P.T.: What do you think of the Commonwealth Games being held in Glasgow this year of all years? Do you think it would alter the referendum race in any way?
J.S.: I'm not entirely sure. I'm hoping it would urge people to the union side like the Olympics did. The country became so patriotic on account of the Olympics, and hopefully the commonwealth games can achieve the same result.
P.T.: What do you think of the monarchy?
J.S.: I think it brings a lot to the UK, not just British Pride, but also our economy the government may pay for there living but they make millions on the Queens land and the tourism.
P.T.: How do you think royal pageantry effects unity in the country?
J.S.: It depends really on how they view things. During the golden jubilee, the country was united under one banner, but sadly that is no longer the case for some reason. I never heard much about Scotland at the Jubilee, so I don't really know how it effected the mood there.
P.T.: In brief, what is reaction to the claim made by some nationalists that the Scottish monarchy has been “illegitimate” since the time of The Jacobite Rebellions and the overthrow of the Stuart Dynasty?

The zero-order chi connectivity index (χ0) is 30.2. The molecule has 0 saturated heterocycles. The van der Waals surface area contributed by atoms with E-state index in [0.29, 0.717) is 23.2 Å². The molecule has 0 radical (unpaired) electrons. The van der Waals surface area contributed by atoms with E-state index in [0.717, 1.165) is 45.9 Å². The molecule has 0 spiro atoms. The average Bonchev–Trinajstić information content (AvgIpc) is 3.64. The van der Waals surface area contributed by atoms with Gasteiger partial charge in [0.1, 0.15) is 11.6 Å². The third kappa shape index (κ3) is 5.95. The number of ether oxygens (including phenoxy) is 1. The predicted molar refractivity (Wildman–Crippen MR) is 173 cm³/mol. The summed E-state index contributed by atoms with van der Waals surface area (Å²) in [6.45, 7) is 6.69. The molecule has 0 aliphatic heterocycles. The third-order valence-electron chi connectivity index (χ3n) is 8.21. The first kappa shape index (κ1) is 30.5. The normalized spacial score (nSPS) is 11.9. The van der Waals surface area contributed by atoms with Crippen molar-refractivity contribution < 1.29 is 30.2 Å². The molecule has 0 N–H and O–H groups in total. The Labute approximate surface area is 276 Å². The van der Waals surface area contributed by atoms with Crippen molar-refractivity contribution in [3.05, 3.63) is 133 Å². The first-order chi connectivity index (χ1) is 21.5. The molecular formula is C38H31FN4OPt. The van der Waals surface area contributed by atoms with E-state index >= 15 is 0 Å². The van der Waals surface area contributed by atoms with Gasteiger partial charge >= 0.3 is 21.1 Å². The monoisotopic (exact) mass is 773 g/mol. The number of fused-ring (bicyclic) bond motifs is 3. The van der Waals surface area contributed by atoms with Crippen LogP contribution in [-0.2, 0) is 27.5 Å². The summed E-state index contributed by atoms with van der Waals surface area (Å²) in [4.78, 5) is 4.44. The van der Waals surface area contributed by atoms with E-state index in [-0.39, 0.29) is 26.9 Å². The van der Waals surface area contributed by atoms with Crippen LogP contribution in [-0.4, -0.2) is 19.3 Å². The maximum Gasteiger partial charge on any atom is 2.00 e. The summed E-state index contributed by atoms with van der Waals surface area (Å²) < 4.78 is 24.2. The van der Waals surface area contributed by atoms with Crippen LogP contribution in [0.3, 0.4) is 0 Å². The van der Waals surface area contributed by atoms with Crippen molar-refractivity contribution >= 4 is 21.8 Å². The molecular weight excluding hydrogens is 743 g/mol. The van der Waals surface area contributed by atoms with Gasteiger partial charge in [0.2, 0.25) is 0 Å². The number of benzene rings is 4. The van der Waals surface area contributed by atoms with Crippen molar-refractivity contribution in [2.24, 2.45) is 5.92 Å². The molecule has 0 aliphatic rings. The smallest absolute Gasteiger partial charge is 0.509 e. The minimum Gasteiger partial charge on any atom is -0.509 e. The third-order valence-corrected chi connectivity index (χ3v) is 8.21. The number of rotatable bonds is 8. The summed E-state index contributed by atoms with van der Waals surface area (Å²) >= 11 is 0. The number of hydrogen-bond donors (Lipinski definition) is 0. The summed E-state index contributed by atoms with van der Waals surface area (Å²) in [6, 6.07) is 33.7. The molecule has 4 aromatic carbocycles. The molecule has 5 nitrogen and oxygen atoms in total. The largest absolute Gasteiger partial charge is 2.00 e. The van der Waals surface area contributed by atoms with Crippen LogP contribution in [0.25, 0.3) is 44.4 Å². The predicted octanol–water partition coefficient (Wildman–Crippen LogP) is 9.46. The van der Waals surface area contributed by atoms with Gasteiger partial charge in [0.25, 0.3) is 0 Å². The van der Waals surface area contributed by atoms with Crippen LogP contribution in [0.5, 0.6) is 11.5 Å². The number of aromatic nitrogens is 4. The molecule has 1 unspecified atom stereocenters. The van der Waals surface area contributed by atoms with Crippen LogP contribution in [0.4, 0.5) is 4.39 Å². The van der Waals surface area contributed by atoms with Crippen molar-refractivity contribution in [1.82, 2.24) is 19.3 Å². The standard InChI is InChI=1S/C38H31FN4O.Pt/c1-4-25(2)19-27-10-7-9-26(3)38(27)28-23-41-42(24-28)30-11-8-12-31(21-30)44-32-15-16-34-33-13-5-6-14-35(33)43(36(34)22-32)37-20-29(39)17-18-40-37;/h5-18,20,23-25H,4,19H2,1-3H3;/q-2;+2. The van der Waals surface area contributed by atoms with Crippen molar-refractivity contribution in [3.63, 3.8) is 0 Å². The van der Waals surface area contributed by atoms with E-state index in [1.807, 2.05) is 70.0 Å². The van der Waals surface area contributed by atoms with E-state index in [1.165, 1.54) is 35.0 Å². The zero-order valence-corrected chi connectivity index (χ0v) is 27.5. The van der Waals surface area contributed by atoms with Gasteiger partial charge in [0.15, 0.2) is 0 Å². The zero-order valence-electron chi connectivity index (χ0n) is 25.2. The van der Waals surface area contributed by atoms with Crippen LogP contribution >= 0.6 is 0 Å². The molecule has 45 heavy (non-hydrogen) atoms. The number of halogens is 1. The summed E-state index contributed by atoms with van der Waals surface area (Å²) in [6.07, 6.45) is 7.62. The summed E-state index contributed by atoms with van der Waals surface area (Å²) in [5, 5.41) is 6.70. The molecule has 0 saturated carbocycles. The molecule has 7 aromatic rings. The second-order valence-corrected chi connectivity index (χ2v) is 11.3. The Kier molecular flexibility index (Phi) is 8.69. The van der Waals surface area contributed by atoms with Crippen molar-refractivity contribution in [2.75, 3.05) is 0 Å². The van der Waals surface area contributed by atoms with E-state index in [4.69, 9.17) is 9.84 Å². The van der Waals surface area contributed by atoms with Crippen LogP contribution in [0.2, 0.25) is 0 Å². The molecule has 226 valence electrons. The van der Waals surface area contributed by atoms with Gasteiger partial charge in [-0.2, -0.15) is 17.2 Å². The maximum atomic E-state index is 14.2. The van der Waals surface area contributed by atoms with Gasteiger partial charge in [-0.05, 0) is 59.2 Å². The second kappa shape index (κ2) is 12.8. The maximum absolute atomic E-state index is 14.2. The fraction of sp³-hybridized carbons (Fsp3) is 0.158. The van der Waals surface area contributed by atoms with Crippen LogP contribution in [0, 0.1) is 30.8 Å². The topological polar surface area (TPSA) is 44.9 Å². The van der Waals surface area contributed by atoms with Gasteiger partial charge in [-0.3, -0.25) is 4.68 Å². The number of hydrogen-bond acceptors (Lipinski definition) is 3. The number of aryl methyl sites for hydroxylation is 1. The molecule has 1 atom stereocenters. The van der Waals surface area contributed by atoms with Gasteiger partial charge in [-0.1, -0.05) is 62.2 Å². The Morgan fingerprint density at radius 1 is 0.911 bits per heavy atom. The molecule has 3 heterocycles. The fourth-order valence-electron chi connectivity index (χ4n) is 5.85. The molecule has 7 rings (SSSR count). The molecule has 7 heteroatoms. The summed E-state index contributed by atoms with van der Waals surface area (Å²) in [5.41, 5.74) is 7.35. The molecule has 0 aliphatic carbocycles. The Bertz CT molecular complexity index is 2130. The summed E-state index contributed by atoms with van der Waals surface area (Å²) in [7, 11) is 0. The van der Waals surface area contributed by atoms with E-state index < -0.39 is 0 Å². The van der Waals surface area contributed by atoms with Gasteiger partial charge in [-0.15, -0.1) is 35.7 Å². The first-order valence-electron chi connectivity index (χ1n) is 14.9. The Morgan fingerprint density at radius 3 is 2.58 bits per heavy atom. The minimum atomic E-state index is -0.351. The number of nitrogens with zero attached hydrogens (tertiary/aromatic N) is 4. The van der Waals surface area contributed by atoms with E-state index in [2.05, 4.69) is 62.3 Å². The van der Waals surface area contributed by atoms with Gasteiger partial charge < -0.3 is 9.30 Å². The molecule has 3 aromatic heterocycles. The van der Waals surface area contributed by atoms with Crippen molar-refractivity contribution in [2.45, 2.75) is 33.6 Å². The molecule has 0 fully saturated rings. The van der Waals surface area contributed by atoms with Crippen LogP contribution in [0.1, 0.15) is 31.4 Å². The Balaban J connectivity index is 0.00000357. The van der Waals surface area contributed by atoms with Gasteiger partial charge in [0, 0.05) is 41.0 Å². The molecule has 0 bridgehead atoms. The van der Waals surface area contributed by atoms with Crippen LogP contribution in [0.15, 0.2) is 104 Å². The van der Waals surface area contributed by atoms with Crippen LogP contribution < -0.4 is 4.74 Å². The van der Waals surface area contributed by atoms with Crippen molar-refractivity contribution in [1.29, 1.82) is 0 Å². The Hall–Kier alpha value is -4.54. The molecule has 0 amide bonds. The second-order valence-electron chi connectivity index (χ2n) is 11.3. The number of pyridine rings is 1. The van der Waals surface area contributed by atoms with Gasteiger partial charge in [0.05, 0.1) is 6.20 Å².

J.S.: I'm not too sure about the Jacobite rebellions, but the Queen was crowned and the Queen of the United Kingdom of Great Britain and Northern Ireland, and she gets her power from God.
P.T.: As a young person yourself, what do you think of Salmond giving 16 and 17 year olds the right to take part in the referendum even though they cannot vote in regular elections?
J.S.: It's good to have a say when it will effect Scottish teens more afterwards, and I think Salmond tried to do this so he could make sure he wins the YES vote which turned on him badly. That's why he said servicemen overseas can't vote.
P.T.: What do you think about Scottish servicemen overseas being refused the right to vote in the referendum?
J.S.: The fact servicemen overseas can't vote is a disgrace. The very fact that they could all come home to a different country that they were unable to weigh in on is appalling.